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Centuries ago, Seoul was a fortress city. Stone battlements enclosed it, with gates and watchtowers and soldiers. The walls of this fortress ran along the mountains that form the city’s natural borders, rising and falling in steep stone increments. At night the gates were shut to keep out roaming tigers.

Time and progress have destroyed much of the fortress wall, but in the last few years large sections of it have been restored. It’s now possible to retrace most of the 18 kilometre circuit, but it’s quite a hike. The restored walls look shiny and factory-square at the top, but at the base you can see the old Joseon-era stones, rough circular blocks expertly placed together, covered now in moss and ivy.

Seoul may have long outgrown the fortress wall, but its architectural legacy is still evident in the great gates of Dongdaemun, Namdaemun and Seodaemun. These imposing stone sentinels guide the basic layout of the old city; they’re major landmarks facing East, South and West – Dong, Nam, Seo – in line with the principles of geomancy. But many Koreans don’t know of the northern gate, Sukjeongmun (also called Bukdaemun), largely forgotten in the middle of Mt. Bugak’s forested slopes. This gate was built to satisfy geomantic requirements and was usually closed to regulate the flow of negative energy around the palace.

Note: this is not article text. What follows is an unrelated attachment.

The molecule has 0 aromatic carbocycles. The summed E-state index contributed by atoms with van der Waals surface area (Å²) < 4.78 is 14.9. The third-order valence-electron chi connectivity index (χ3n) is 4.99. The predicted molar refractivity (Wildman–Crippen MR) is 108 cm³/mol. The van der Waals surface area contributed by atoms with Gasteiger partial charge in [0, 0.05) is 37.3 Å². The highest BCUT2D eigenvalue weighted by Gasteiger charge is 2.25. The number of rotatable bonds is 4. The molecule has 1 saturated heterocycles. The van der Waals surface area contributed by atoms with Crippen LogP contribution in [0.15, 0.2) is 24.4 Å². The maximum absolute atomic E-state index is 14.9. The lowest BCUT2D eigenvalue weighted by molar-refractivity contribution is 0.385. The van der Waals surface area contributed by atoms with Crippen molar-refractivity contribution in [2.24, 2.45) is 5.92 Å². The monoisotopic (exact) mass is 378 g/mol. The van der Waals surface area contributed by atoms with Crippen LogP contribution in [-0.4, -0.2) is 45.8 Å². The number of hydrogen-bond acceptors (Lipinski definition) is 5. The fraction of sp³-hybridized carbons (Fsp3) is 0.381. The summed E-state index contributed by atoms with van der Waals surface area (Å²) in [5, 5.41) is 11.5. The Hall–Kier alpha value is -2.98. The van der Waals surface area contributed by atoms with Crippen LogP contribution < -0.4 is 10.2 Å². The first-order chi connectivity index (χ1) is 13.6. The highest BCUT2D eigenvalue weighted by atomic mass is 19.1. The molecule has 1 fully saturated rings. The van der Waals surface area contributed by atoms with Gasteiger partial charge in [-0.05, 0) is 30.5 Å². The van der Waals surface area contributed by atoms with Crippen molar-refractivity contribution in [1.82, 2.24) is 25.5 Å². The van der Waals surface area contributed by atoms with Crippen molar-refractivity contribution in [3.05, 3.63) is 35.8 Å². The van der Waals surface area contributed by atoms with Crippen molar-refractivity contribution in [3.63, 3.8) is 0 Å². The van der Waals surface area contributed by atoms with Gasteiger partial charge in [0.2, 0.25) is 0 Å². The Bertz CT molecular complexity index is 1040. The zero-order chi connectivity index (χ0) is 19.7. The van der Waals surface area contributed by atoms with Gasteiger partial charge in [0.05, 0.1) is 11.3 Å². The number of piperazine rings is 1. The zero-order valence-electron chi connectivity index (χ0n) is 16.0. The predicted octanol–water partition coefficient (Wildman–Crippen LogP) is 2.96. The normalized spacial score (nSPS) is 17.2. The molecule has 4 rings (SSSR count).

This part of the wall is perhaps the most interesting: it has great views of the sprawling city on one side and quiet forests on the other. And it is the only part of the wall that still serves its original function. Sukjeongmun is very close to the president’s official residence, Cheonwadae (the Blue House). Security is tight. In 1968 North Korean agents in civilian disguise attempted to storm the compound with grenades and sub-machine guns. They got very close to the president, and things got very messy before all the agents were captured or killed. Tourists today require their ID cards or passports to walk this section.

The security cameras and lines of razor wire that snake along the outsides of the wall do help to put you in the fortress mentality, and you can’t help but peer into the forests and imagine North Korean infiltrators – or Mongol raiders – moving stealthily through the trees.

It’s not as impressive as the others, really a smaller version of the great gates, but walk through Sukjeongmun and you’ll reach a small forest clearing, just outside the limits of the old city. Standing here in a quiet, medieval silence, it seems unthinkable that an enormous modern city lies behind those wooden doors and stone battlements.


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